Transformation at Jean Paul II Congregational School

Funded by: Gordon and Llura Gund Foundation
Partners: CMBM-Haiti

According to the Food and Agriculture Organization (FAO) and the World Food Programme (WAF), gang violence in Haiti is worsening. The Caribbean nation ranks on the list of nations where there is the “greatest concern due to the escalation of violence by armed groups.” Children in Haiti are most often the victims of these violent acts, and schools across the nation have shuttered, leaving thousands without educational resources or safe shelter.

That’s why the CMBM-Haiti Faculty are a beacon of hope for students and staff at the Jean Paul II Congregational School in Port-au-Prince. These children—ranging from 3 to 17 years of age—are no strangers to violence and weapons. In fact, most have been the victims of a violent attack. Some are even the children of gang members, or have been forced to become gang members themselves to protect themselves and their families.

These students are deeply traumatized by the violence they’ve personally experienced and/or witnessed, and need tools to heal and build resilience. That’s why the CMBM-Haiti Faculty have started integrating mind-body medicine practices into classrooms across Haiti. Students are learning how to put into words what they’ve experienced and share with their peers. They’re finding common ground and growing more resilient. They’re also doing better in school.

Testimonials from students at Jean Paul II Congregational School speak to our model’s ability to improve mood. These powerful testimonials were collected after students practiced self-expression through drawings:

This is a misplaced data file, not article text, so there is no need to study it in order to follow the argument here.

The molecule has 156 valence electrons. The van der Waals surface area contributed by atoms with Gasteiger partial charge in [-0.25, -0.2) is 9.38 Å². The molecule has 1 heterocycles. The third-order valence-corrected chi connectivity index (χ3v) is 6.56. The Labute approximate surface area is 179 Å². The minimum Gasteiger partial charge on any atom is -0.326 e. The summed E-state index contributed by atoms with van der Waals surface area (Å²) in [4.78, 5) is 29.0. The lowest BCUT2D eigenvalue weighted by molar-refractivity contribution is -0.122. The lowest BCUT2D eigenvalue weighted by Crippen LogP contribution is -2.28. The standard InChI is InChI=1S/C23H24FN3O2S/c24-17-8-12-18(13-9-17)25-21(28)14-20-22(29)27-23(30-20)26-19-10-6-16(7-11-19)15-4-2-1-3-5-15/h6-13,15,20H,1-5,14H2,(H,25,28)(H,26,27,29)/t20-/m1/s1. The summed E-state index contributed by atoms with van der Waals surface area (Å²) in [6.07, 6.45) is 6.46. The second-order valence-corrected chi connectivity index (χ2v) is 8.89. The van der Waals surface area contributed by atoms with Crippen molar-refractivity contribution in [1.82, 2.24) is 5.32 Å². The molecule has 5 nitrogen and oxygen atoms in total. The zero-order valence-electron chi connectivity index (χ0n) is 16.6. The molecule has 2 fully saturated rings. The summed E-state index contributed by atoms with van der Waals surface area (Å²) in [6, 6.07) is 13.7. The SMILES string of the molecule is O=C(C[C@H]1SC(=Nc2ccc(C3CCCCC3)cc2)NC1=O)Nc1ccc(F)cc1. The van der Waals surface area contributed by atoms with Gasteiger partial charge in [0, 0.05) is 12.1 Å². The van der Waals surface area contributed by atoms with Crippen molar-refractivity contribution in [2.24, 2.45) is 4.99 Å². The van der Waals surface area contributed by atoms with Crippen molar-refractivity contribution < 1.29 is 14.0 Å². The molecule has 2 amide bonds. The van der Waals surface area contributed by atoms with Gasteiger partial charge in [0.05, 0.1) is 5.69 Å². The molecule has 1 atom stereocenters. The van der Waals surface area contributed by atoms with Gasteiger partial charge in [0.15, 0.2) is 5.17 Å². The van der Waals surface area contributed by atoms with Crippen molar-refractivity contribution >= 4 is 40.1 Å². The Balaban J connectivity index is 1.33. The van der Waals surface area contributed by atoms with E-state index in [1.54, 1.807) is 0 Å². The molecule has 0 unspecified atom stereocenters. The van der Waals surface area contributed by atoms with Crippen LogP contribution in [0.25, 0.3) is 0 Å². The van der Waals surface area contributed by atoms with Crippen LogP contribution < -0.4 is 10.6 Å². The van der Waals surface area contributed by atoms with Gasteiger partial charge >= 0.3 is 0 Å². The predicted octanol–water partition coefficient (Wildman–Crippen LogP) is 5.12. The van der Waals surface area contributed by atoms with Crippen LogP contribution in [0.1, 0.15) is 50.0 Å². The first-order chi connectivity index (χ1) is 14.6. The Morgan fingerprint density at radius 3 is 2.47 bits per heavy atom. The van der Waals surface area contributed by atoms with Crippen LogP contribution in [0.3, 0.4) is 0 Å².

After his father was shot by armed men, 10 year-old Wladimir says, “I couldn’t sleep at night. My mother always had to sleep with me. I was too scared. I heard gunshots all the time in my ears. Since I started [mind-body medicine sessions], I no longer need my mom to sleep. I close my eyes and find myself at the edge of the sea. I wake up in the morning to go to school.”

Junior, a 10 year-old boy, witnessed his father’s murder while the two were on their way to Junior’s school. He says, “Every night I dreamed that my father was coming to get me. I cried all the time, I never laughed. In the streets, I always expected to be killed like my father. For the first time in a year, I’m ready to start playing again with my friends. My mom promised to protect me. I feel that I am no longer afraid.”

17 year-old Jeremy, whose father was kidnapped, reports, “Since the thieves came into our house and kidnapped my father, even though I’m not in the same neighborhood anymore, I had to wake up at night to go check that my parents were alive. I was too afraid that the thieves would come back to kill them [to sleep. Now] before going to bed I dance.”

Support Our Work in Haiti

The need for mental health support services in Haiti is great. Without a psychological care program for children, Haiti risks repeating the cycle of violence. Breaking this cycle of violence and healing this devastating population-wide trauma will require a sustained, national effort. We’re laying the foundation for a national mind-body medicine program and are grateful to partner with the Gordon and Llura Gund Foundation, who have generously pledged to match all donations made to our Haiti fund, up to $100,000.